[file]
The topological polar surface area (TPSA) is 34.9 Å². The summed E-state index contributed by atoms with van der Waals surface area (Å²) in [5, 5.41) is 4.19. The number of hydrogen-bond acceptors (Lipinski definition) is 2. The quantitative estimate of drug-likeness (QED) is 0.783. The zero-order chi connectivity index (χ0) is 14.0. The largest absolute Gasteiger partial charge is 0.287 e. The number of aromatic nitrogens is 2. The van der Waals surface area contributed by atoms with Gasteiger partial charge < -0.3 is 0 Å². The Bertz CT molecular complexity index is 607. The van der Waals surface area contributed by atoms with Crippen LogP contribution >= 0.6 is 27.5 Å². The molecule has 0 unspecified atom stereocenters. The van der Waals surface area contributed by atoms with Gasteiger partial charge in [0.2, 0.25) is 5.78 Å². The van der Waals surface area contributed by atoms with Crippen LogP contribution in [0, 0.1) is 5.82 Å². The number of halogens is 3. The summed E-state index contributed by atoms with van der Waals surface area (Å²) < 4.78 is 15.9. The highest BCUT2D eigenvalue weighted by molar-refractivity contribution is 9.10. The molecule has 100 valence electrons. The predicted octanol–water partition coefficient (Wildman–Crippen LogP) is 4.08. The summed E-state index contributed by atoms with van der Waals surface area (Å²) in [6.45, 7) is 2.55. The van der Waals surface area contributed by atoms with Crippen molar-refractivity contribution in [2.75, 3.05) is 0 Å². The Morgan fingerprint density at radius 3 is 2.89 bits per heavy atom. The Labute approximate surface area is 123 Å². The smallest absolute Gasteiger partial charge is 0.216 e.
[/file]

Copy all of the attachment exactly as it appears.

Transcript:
The topological polar surface area (TPSA) is 34.9 Å². The summed E-state index contributed by atoms with van der Waals surface area (Å²) in [5, 5.41) is 4.19. The number of hydrogen-bond acceptors (Lipinski definition) is 2. The quantitative estimate of drug-likeness (QED) is 0.783. The zero-order chi connectivity index (χ0) is 14.0. The largest absolute Gasteiger partial charge is 0.287 e. The number of aromatic nitrogens is 2. The van der Waals surface area contributed by atoms with Gasteiger partial charge < -0.3 is 0 Å². The Bertz CT molecular complexity index is 607. The van der Waals surface area contributed by atoms with Crippen LogP contribution >= 0.6 is 27.5 Å². The molecule has 0 unspecified atom stereocenters. The van der Waals surface area contributed by atoms with Gasteiger partial charge in [0.2, 0.25) is 5.78 Å². The van der Waals surface area contributed by atoms with Crippen LogP contribution in [0, 0.1) is 5.82 Å². The number of halogens is 3. The summed E-state index contributed by atoms with van der Waals surface area (Å²) < 4.78 is 15.9. The highest BCUT2D eigenvalue weighted by molar-refractivity contribution is 9.10. The molecule has 100 valence electrons. The predicted octanol–water partition coefficient (Wildman–Crippen LogP) is 4.08. The summed E-state index contributed by atoms with van der Waals surface area (Å²) in [6.45, 7) is 2.55. The van der Waals surface area contributed by atoms with Crippen molar-refractivity contribution in [2.75, 3.05) is 0 Å². The Morgan fingerprint density at radius 3 is 2.89 bits per heavy atom. The Labute approximate surface area is 123 Å². The smallest absolute Gasteiger partial charge is 0.216 e.